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Writers and publishers in Singapore reject a government plan to train AI on their work

๐ŸŒˆ Abstract

The article discusses the reaction of Singaporean writers to the government's plan to use their works to train a large language model (LLM), as part of the National Multimodal LLM Programme (NMLP). The writers are concerned about the lack of clarity on compensation and copyright protection, as well as the potential misuse of their work by the government-backed AI project.

๐Ÿ™‹ Q&A

[01] Singaporean Writers' Reaction

1. What was the Singaporean government's plan for the National Multimodal LLM Programme (NMLP)?

  • The NMLP aimed to address the bias of existing LLMs by training a Singaporean LLM on locally produced material, including content in Malay, Mandarin, and Tamil.
  • The goal was to have more accurate references to Singapore's history, colloquialisms, and culture in the LLM.

2. How did Singaporean writers react to the government's plan?

  • Writers such as Gwee Li Sui were not convinced that their interests would be a priority in the LLM development process.
  • They were concerned about the lack of clarity on how their works would be protected from being used for purposes other than the claimed public service towards cultural representation.
  • Several Singaporean writers, including Gwee Li Sui, declined to let the LLM train on their works, including those written in Singlish.

3. What were the key concerns raised by the Singaporean writers?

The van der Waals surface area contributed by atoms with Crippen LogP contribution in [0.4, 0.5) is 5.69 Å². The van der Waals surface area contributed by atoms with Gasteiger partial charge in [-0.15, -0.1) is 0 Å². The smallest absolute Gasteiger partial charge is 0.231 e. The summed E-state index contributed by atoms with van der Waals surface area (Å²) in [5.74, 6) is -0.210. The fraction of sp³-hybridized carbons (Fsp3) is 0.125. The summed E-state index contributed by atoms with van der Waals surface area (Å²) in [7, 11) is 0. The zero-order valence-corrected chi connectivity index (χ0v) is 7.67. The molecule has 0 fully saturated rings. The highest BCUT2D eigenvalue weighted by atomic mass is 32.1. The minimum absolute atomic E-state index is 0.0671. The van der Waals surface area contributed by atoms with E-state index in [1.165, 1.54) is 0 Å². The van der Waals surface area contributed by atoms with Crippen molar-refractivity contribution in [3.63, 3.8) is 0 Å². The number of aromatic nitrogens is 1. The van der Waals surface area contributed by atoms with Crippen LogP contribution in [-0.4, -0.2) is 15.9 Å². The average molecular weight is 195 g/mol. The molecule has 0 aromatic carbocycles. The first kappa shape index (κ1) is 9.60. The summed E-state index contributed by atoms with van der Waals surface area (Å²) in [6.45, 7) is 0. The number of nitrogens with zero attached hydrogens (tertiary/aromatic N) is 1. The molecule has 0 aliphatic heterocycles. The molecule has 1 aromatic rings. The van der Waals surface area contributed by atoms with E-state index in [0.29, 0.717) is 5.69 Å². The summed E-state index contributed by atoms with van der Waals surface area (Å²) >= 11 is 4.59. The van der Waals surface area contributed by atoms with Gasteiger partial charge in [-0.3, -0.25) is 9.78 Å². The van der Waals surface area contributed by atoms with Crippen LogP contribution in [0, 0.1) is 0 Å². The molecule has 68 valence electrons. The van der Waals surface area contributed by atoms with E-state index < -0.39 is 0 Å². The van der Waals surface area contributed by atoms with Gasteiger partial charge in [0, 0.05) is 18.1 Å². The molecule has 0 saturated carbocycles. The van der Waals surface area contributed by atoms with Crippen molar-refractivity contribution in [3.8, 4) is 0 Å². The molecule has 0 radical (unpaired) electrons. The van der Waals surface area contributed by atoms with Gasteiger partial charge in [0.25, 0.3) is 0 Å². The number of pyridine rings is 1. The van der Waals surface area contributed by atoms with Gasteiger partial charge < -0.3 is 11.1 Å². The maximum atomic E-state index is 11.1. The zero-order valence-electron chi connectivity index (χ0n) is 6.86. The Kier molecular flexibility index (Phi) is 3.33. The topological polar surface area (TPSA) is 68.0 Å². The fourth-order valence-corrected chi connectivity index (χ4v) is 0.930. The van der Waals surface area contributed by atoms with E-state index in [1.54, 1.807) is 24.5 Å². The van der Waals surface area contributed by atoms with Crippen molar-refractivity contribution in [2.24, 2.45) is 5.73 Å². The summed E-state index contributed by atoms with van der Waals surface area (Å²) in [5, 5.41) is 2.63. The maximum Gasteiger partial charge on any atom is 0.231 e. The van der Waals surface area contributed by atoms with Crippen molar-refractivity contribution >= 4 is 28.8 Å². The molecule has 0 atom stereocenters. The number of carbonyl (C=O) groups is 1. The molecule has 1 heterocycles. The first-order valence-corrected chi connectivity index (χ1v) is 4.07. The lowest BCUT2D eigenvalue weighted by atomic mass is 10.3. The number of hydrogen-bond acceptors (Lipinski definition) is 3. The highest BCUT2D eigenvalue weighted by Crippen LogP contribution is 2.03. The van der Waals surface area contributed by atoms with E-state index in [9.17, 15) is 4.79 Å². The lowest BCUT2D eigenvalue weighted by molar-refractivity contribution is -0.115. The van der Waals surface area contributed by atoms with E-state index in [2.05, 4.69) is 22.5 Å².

• Lack of clarity on compensation and copyright protection for their works used in the LLM training.
  • Uncertainty about the government's true intentions and the potential misuse of their works.
  • Unease about the government's historical relationship with the arts community, including censorship and restrictions.

[02] Global Resistance to AI Training on Copyrighted Works

1. What is the global trend regarding the use of published works to train AI technologies?

  • There is a growing resistance worldwide to the use of copyrighted works to train AI systems, with authors and publishers filing lawsuits against companies like OpenAI and Meta.
  • This trend is not limited to the West, as evidenced by a Chinese court ruling that an AI service infringed on the copyright of a Japanese science fiction character.

2. How does the Singaporean government's approach to the NMLP compare to other countries?

  • The Singaporean government's approach of proactively seeking consent from writers is considered quite rare, as most LLM developers have taken the stance that web-scraped data is fair game to train on without permission.
  • However, writers still want more clarity on the specifics of how their works will be used and what protections and compensation they will receive.

[03] Implications and Outlook

1. What are the potential consequences if Singaporean writers withhold their works from the NMLP?

  • The LLM may have to rely more on lower-quality web-scraped content, which could limit its coherence and factual reliability.
  • Getting buy-in from the local writing and creative community is important for building public trust in the technology.

2. How do Singaporean writers and publishers view their ability to influence the government's plans for the NMLP?

  • Many feel that the government is a "juggernaut" compared to the literary community, and there is little they can do if the government decides to "ride roughshod" over them.
  • Some writers, like Dave Chua, have resigned themselves to the project moving forward, with limited prospects for meaningful compensation.
  • The government's pragmatic approach to the arts, as exemplified by Lee Kuan Yew's quote, suggests the writers may struggle to have their concerns fully addressed.
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